There has been a recent upward trend in cyber-attacks and data breaches, in particular due to insufficient data protection measures and a lack of preparedness, as well as an increasing number of attacks in the workplace, including hacking into mobile devices and exploiting IoT vulnerabilities, according to Varonis statistics. IBM says 19% of breaches are due to stolen login credentials, 16% of breaches are due to fraud, and 15% of breaches are due to improper cloud service settings. The principles of remote working, as demonstrated by the Covid-19 pandemic, have only increased the need for data protection measures and the need to be properly prepared to use them and to be able to detect cyber-attacks.
One of the preventive measures is to increase cyber security, which is why VU Kaunas Faculty, together with partners from Lithuania, Latvia, Estonia, Cyprus and Malta, noticed the increasing trend of attacks using various online fraud schemes and decided a year and a half ago to develop a distance learning course called CyberPhish to help people recognise phishing attacks, understand the consequences and responsibilities, and know what to do if their data has been compromised.
CyberPhish course to raise awareness of online fraud
The CyberPhish course includes training material, self-tests to assess knowledge, simulations of phishing attacks to test how the trainee would behave in the situations presented, and finally a knowledge test which leads to a CyberPhish certificate. Individual participants can study at their own convenience and do not have to complete the entire course – learners can improve their knowledge on the topics that are most relevant to them. The course is also planned to be integrated in the higher education institutions of the consortium partners.
Successful pilot training in Lithuania
In order to assess the quality of the CyberPhish course, the project partners have carried out pilot trainings in their countries. In Lithuania, the pilot training was carried out by inviting members of the VU Kaunas faculty community, mainly students. The project partner, Information Technology Institute, prepared guidelines, developed questionnaires before and after the training, monitored the progress of the pilot training for all partners, and provided statistical information to the partners after the training data was systematised.
The Lithuanian pilot training was attended by students from Economics and Management, Lithuanian Philology and Promotion, Applied Systems of Finance and Accounting, and Information Systems and Cyber Security. It was decided to invite students from a wide range of study programmes in order to get as much feedback as possible, assessing not only the training material, the user-friendliness of the learning environment, but also the quality of the course. The project application foresaw inviting at least 24 participants in each partner country. It is pleasing to note that the number of participants in the pilot training in Lithuania has been significantly higher, with more than 90 participants having joined the CyberPhish course so far, 53 of whom have successfully completed the course and have been issued with a course completion certificate. The age range of the participants in the pilot training was 20-23 years old and there were slightly more males than females, with 60% of the participants being males.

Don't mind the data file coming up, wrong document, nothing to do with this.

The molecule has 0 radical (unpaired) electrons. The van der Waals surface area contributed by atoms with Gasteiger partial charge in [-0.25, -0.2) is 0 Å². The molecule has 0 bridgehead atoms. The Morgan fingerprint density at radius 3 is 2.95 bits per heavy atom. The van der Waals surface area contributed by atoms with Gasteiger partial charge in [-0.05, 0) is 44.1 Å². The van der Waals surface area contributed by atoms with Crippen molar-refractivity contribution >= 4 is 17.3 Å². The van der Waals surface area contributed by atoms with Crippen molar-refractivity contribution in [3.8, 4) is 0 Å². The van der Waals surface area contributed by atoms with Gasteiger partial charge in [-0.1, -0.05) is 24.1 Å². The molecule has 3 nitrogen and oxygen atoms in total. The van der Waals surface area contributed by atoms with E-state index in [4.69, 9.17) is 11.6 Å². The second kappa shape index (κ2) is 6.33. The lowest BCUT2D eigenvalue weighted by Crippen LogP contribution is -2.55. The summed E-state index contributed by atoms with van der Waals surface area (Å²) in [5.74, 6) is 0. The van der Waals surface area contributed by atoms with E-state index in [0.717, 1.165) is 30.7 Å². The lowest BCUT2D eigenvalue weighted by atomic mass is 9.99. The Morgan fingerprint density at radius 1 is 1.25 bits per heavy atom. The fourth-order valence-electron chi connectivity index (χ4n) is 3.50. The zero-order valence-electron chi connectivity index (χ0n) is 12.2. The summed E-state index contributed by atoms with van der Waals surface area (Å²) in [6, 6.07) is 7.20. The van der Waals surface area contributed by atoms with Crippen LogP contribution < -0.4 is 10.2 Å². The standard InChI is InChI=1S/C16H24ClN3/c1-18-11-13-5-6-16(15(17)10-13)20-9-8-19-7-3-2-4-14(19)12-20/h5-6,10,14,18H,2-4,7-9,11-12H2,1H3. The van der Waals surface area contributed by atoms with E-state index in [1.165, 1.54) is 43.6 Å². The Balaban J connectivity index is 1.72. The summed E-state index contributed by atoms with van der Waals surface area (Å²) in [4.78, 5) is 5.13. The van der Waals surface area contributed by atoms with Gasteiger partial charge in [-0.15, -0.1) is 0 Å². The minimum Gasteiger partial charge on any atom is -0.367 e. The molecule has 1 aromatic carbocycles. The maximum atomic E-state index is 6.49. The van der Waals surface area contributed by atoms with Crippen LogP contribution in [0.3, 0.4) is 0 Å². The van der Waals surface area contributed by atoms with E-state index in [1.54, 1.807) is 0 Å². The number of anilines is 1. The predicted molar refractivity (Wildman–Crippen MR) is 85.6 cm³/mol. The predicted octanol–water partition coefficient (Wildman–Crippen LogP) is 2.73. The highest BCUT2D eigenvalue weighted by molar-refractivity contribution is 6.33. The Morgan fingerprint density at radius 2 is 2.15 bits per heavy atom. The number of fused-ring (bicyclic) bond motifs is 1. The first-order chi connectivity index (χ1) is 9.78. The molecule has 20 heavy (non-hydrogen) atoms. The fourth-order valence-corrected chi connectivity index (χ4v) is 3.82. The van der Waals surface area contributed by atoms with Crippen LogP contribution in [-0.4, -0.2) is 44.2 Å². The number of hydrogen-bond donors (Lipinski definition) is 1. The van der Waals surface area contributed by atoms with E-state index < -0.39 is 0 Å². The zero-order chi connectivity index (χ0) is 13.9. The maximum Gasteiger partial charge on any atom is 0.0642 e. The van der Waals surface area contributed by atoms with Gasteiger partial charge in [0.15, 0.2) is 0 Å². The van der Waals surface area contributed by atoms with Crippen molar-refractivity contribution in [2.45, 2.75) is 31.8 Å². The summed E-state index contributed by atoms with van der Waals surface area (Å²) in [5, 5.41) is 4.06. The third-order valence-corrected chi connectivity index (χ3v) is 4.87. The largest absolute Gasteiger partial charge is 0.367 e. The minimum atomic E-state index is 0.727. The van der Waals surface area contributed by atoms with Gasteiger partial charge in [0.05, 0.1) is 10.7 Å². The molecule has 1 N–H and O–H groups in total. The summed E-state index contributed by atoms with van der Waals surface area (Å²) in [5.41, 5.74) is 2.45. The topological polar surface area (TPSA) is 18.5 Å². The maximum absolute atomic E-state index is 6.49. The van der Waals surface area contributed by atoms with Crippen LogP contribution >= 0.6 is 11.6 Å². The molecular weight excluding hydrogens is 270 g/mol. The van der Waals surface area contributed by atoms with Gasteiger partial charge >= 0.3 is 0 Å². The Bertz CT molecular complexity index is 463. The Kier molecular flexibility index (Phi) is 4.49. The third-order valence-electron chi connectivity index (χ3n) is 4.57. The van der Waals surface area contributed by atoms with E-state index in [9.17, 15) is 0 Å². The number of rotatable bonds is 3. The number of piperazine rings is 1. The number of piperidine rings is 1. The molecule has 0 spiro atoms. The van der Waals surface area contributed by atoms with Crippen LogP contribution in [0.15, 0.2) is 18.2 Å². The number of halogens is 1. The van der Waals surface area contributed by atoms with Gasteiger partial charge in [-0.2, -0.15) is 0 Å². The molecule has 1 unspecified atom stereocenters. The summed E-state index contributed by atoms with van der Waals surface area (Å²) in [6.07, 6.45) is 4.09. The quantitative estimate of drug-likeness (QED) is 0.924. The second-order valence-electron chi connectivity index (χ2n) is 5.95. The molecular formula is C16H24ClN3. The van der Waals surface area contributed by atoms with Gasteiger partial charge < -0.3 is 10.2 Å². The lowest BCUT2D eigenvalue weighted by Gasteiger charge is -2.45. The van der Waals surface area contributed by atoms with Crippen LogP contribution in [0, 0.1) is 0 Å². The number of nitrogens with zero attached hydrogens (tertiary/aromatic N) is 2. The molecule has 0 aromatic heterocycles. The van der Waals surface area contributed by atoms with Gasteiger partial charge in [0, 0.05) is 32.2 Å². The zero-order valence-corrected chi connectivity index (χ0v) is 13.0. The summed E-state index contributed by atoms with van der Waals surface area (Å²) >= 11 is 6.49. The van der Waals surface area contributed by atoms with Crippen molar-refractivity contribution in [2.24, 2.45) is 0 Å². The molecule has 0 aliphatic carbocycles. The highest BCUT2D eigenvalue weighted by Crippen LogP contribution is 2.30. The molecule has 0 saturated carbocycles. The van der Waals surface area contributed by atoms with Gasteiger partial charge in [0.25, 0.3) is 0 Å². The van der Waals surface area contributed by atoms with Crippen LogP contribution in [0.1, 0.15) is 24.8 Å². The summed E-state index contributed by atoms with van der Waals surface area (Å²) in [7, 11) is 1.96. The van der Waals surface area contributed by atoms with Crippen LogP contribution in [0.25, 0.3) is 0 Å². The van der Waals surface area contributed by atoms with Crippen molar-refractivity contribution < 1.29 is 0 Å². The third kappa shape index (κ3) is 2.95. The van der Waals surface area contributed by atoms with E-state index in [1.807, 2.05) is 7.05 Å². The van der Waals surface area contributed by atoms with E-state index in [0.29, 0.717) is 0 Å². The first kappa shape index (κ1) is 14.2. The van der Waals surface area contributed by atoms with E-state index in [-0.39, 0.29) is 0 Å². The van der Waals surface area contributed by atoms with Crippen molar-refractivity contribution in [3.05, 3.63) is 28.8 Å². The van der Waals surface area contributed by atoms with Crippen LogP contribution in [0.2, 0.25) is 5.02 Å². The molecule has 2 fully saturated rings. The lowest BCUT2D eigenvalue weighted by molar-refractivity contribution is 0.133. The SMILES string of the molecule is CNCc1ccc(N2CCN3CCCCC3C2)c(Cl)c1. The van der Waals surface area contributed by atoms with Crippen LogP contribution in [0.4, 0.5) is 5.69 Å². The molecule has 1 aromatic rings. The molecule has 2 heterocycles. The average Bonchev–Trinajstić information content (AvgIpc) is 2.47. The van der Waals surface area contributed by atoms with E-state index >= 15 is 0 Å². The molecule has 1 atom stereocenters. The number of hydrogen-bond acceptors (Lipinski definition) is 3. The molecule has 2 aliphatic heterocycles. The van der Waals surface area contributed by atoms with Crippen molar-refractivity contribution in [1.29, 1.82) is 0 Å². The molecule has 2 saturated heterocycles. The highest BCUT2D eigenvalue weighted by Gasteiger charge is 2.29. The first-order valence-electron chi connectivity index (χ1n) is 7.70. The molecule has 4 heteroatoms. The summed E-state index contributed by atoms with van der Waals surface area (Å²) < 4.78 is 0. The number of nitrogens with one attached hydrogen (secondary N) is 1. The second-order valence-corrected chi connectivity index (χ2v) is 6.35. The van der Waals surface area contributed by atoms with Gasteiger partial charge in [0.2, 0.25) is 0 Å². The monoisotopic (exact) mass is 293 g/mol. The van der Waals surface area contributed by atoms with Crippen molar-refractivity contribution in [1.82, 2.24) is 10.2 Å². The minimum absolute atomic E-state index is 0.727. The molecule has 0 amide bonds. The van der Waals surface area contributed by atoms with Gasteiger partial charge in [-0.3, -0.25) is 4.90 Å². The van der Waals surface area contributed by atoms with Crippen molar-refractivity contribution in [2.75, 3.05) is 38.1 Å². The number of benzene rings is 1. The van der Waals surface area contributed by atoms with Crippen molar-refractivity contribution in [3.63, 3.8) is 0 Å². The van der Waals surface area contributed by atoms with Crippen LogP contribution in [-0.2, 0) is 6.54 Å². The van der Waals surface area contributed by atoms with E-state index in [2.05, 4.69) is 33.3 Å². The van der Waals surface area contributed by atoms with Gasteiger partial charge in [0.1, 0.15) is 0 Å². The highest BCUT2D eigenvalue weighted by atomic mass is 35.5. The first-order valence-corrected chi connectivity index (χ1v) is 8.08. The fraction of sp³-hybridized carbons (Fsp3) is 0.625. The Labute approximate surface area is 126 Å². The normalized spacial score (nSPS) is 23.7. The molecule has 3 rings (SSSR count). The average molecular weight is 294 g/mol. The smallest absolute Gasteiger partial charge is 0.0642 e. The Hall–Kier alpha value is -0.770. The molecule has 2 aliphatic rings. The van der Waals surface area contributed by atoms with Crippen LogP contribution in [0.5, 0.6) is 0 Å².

Participants in Lithuania have a positive view of the CyberPhish course
The main objective of the CyberPhish pilot training was to test and assess their knowledge about online fraud. It is encouraging that the majority of participants in the pilot training in Lithuania were satisfied with the CyberPhish course. 43% of the participants stated that the simulations integrated in the CyberPhish course improved their ability to identify online fraud attacks, and a further 52% stated that they improved their ability to identify online fraud attacks even a lot.
Between 40% and 60% of the participants who completed the course said they had learnt many new things. Participants were very positive about following topics and stated that they had learned a lot of new things: “Handling of Cyber-Attacks”, “Legal aspects of Cyber Security”, “Different types of Phishing Attacks and Techniques” and “Social Engineering Modules and Manipulation”.
The feedback provided by the participants of the CyberPhish pilot training has confirmed the partners’ ambition to contribute to the development of cybersecurity skills and the forming of a safer society through the CyberPhish course.
About the CyberPhish project
The CyberPhish project, supported by the Erasmus+ programme, is implemented by the VU Kaunas Faculty in partnership with the Information Technology Institute (Lithuania), Altacom (Latvia), University of Tartu (Estonia), MECB (Malta) and Dorea (Cyprus). The aim of the project is to develop learning material that will help students of computer science, other specialisations and other interested persons to learn about a very important problem in cybersecurity today – phishing. Last but not least, they should not only learn about it, but also acquire the necessary skills and abilities to protect themselves against online fraud and know how to deal with such an attack.
Vytautas Evaldas Rudžionis
More about CyberPhish project: https://cyberphish.eu
We invite you to register the CyberPhish course: https://cyberphish.eu/learn
This project has been funded with support from the European Commission. This publication [communication] reflects the views only of the author, and the Commission cannot be held responsible for any use which may be made of the information contained therein.